Whoever lieth with a beast shall surely be put to death (Exodus 22:19)

In 1750, in France, Jacques Ferron was convicted of having sex with a donkey. Under Medieval law both Jacques and the donkey would have been sentenced to death. A parish priest petitioned for the court to show mercy, but unfortunately for Ferron the priest would only vouch for the good character of the animal. The donkey was spared and Ferron was burnt at the stake.

In 1642 in America a young man called Thomas Granger raped a horse, a cow, two goats, two calves, five sheep and a turkey (after all that you’d think he would want to eat the turkey instead of shagging it). All of these animals were put on trial and later executed.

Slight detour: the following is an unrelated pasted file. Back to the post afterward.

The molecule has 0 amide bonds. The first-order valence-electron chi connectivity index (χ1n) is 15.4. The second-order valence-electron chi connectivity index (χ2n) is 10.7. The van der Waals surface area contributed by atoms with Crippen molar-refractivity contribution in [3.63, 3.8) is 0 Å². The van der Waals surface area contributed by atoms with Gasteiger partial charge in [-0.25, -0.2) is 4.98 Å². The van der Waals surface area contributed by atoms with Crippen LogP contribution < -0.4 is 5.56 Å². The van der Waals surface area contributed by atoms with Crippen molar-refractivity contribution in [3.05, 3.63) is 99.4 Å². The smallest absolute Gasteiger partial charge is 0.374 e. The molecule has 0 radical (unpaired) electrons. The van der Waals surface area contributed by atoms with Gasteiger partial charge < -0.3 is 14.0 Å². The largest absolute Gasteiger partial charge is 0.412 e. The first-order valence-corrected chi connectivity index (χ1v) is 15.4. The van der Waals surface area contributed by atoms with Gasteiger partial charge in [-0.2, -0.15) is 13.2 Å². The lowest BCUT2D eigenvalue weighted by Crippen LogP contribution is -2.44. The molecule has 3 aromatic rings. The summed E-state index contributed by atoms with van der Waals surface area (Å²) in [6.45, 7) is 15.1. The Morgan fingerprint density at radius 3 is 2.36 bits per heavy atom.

In 1606 in Chartres (France, again) Guillaume Guyart sodomised a dog. After capture Guyart escaped custody and left the dog to face trial alone, which it did and was duly convicted of sexual impropriety. As punishment the dog was burnt alive.

There’s a fascinating radio documentary about all this. It first aired on BBC Radio 4 in March, and has since resurfaced on the BBC World Service (which means that it will still be available to listen to). If interested you can find it here…

BBC World Service – The Wednesday Documentary: Animals on Trial

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